A total of 596 patients were randomized, with 298 in each arm of the trial. Patient demographics and baseline characteristics are listed in Table 1. Patients underwent extensive imaging before surgery. The mean extent of disease was similar in the two groups. The main specimen volume was similar in both groups, reflecting no difference in surgical procedure before randomization.
The disposition of patients in both arms of the trial is shown in Fig. 2. In similar proportions of patients in both arms, the main lumpectomy specimen contained at least one positive margin (Fig. 2, phase I). In patients with positive margins on initial lumpectomy specimens, an average of two margins was involved, with no difference between the two arms. With reference to the patients with positive main specimen margins, surgeons correctly identified all positive margins on the main specimen and removed additional tissue from those involved margins (Fig. 2, phase II) in 33 of 147 cases (22 %) in the control arm, versus 101 of 163 (62 %) cases in the device arm (p < 0.0001). Patients for whom positive margins on the main specimen were not identified remained with positive final margins after the lumpectomy (Fig. 2, phase III, branches C1 and D1). Although the main specimen was cleared, some final margins were persistently positive because of disease identified at the edge of the additional tissue resected (phase III, branches C2 and D2) in 8 and 22 cases for the control and device arms, respectively. Interestingly, additional tissue was removed from the lumpectomy cavity in both arms in cases where the main specimen was found to have clear margins, resulting in positive final margins (phase III, branches C3 and D3) in 2 and 8 patients in the control and device arms, respectively.
Table 2 lists the patients’ final margin status after the primary lumpectomy procedure. In the control arm, 41.6 % (Fig. 2, branches C1, C2, and C3) of patients had positive margins compared with 30.9 % (Fig. 2, branches D1, D2, and D3) of patients in the device arm (p = 0.008), representing a 26 % reduction in the positive margin rate. Even though these patients had positive margins, surgeons determined that certain patients were not candidates for reexcision because the involved margins were recorded to be at skin or fascia. Excluding these patients, the significant difference in candidates for reexcision was maintained, favoring the device arm (p = 0.013). More patients in the control arm were candidates for reexcision because of positive margins originating from the main specimen. In contrast, there were more candidates for reexcision in the device arm on the basis of additional cavity shavings removed.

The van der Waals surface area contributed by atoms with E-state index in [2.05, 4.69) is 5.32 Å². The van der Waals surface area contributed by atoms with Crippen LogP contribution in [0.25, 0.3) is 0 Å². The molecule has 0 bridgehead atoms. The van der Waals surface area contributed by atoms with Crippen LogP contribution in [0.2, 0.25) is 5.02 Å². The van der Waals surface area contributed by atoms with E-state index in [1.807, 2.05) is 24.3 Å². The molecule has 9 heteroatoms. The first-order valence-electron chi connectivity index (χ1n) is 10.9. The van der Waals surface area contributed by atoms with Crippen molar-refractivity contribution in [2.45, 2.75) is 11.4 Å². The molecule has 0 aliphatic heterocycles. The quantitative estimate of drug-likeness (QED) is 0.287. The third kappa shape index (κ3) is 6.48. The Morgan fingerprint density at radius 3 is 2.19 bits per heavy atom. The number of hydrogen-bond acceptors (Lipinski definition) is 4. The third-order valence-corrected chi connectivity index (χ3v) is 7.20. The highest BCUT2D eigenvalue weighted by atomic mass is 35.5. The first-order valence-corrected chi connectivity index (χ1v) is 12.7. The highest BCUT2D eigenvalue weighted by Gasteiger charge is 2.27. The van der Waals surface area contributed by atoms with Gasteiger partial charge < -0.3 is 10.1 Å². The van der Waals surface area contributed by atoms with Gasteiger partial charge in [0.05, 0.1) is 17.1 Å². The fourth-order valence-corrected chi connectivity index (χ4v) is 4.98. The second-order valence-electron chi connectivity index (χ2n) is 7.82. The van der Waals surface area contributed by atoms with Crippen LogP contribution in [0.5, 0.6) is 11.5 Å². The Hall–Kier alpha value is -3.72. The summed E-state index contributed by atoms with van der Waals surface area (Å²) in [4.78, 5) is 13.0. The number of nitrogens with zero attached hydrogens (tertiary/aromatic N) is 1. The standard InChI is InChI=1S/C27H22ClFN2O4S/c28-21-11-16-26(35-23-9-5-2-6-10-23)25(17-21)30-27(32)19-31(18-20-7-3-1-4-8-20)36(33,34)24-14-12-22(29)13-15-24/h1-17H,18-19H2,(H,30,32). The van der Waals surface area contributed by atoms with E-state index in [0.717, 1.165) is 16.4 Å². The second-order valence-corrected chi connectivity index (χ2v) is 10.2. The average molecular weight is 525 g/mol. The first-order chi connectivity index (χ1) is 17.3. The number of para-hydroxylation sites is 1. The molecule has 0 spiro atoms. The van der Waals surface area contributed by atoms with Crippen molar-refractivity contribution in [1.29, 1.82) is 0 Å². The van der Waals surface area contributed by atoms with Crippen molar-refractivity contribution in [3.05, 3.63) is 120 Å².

As shown in Table 2, 19.8 % of patients in the device arm underwent second procedures for reexcision of lumpectomy margins compared with 25.8 % of patients in the control arm, representing a 6 % absolute (23 % relative) reduction associated with MarginProbe use. The analysis of this difference also accounted for the small but statistically insignificant (prerandomization) difference between arms in the number of main lumpectomy specimens with positive margins (Fig. 2, phase I). With regard to reexcision procedures that were required because of positive margins originating from the main lumpectomy specimens (Fig. 2, branches C1 and D1), the control arm rate was 20.8 % compared with 10.0 % in the device arm, a 47 % reduction (p = 0.002).
To further evaluate device performance, the volume of tissue resected was analyzed. Both true-positive and false-positive device readings resulted in excision of additional breast tissue. Therefore, total volumes of excision were calculated across all surgeries (Table 3). As expected, the volume of tissue in main lumpectomy specimens was identical in the two arms. In the device arm, there was more tissue removed in the first surgical procedure, representing both true-positive and false-positive margin excisions. However, there was more tissue removed in reexcision procedures in the control arm. This led to an overall difference of 8.5 ml in tissue volume removed between the two study arms. When normalized to baseline breast volume, the difference between the arms was 2.6 %.
The performance of the MarginProbe in the provision of diagnostic information was also evaluated. The margin-level sensitivity of the device was 75.2 % (95 % CI: 69.4–81.0), with that of the control arm being 33.9 % (95 % CI: 27.6–40.2). False-negative rates were 24.8 and 66.1 % in the device and control arms, respectively. The increase in sensitivity in identification of positive margins by the device came at the expense of a reduction in margin-level specificity: 46.4 % (95 % CI: 42.9–49.9) device versus 83.4 % control (95 % CI: 81.0–85.8). False-positive rates were 53.6 and 16.6 %, in device and control arms, respectively.
Similar adverse event rates were observed in both groups: device, 6 events (2 %), and control, 5 events (2 %). Of these reports, only 1 event was possibly related to the study device (wound infection).